Chao continued to serve in many prominent roles after completing her tenure as Secretary of Labor. Aside from resuming her previous role as a Distinguished Fellow at the Heritage Foundation, she contributes to Fox News and various other media outlets. She also serves as a director on the boards of Wells Fargo, Dole Food Company, and Protective Life Corporation. She also started serving as an advisor to The @ Work State of Mind Project, a research and development project led by Gyro. She talked about her work on this project at the Forbes 2011 CMO Summit. In June 2011, she was awarded the Woodrow Wilson Award for Public Service. In September 2012, she was nominated to serve on the media board for the News Corporation.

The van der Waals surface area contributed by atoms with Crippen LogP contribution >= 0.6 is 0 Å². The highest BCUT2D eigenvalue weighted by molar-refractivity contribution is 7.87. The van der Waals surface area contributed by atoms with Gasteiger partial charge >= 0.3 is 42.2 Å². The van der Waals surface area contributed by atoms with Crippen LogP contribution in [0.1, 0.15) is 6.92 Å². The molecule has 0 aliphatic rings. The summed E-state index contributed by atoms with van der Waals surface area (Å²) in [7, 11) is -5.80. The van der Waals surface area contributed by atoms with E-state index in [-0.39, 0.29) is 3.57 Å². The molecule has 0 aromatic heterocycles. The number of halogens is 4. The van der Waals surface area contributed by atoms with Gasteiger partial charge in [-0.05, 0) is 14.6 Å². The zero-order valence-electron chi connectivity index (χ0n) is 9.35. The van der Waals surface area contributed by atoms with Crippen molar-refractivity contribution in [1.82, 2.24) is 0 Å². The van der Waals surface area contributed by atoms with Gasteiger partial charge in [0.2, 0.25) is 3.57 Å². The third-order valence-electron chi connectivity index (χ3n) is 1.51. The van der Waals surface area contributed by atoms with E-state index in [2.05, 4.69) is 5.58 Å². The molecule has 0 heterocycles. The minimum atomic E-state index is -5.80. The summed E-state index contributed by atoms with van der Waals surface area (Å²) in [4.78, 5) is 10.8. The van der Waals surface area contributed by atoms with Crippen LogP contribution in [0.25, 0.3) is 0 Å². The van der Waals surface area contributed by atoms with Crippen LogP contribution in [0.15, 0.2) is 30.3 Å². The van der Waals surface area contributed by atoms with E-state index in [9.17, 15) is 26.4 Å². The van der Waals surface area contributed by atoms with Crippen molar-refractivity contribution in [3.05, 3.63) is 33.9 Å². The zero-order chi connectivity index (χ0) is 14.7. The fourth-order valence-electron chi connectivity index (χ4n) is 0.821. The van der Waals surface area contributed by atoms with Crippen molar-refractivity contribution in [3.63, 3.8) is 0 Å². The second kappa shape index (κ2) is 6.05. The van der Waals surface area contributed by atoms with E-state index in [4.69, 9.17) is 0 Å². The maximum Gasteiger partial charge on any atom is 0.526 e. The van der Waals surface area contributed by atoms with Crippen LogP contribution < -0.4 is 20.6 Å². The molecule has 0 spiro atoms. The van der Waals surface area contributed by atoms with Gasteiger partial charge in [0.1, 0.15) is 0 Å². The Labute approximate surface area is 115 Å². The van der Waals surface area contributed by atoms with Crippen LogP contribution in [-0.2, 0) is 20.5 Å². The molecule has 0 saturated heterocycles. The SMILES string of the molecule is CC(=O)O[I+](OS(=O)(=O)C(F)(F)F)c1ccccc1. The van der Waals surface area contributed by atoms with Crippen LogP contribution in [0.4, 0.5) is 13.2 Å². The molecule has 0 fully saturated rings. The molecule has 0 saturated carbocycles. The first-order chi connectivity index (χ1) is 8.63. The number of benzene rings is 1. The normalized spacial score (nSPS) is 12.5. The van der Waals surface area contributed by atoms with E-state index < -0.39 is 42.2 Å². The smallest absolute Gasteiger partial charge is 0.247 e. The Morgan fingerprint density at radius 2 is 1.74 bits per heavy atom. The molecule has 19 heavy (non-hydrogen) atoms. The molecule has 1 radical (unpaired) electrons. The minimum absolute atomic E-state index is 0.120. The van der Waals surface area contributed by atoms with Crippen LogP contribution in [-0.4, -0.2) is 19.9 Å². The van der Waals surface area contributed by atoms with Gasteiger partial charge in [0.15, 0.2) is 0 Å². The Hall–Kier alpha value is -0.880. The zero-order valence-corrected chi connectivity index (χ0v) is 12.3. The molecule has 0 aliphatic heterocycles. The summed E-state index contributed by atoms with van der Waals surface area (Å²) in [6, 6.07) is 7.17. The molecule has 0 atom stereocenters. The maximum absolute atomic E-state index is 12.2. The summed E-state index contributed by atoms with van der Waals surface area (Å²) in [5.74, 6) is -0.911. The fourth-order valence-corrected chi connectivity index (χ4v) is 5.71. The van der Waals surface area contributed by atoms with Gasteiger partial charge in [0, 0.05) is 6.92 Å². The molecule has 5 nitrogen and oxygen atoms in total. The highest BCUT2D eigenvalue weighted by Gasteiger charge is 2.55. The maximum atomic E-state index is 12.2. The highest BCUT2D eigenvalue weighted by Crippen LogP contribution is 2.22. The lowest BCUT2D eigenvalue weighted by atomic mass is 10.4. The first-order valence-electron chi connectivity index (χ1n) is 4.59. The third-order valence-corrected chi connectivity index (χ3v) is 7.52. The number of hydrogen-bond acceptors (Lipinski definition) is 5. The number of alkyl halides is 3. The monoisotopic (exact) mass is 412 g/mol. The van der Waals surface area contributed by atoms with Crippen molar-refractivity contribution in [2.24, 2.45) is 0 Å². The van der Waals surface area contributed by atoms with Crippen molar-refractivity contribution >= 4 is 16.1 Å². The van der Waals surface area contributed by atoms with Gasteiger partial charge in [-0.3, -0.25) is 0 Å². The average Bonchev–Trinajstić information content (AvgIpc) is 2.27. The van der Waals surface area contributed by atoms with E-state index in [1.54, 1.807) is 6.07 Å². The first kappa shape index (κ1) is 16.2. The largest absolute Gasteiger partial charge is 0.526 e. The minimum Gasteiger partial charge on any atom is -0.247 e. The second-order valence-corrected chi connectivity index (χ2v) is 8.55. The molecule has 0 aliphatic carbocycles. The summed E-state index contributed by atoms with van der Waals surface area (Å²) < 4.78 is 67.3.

1983: White House Fellow, Office of Policy Development, the White House
1986: Deputy Administrator, Maritime Administration, US Department of Transportation
1988–89: Chairwoman, Federal Maritime Commission
1989: Deputy Secretary of Transportation
1991–92: Director, Peace Corps
1992–96: President and Chief Executive Officer, United Way of America
1996-2001: Distinguished Fellow, Heritage Foundation
2001–09: U.S. Secretary of Labor
2009–Present: Distinguished Fellow, Heritage Foundation


In 1993, Chao married Mitch McConnell, the senior United States Senator from Kentucky and the Republican Leader of the United States Senate. She has three stepdaughters from her husband's previous marriage to Sherrill Redmon: Eleanor (Elly), Claire, and Porter.

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Elaine Chao, U.S. Secretary of Labor's Timeline

March 26, 1953
Taipei, Taiwan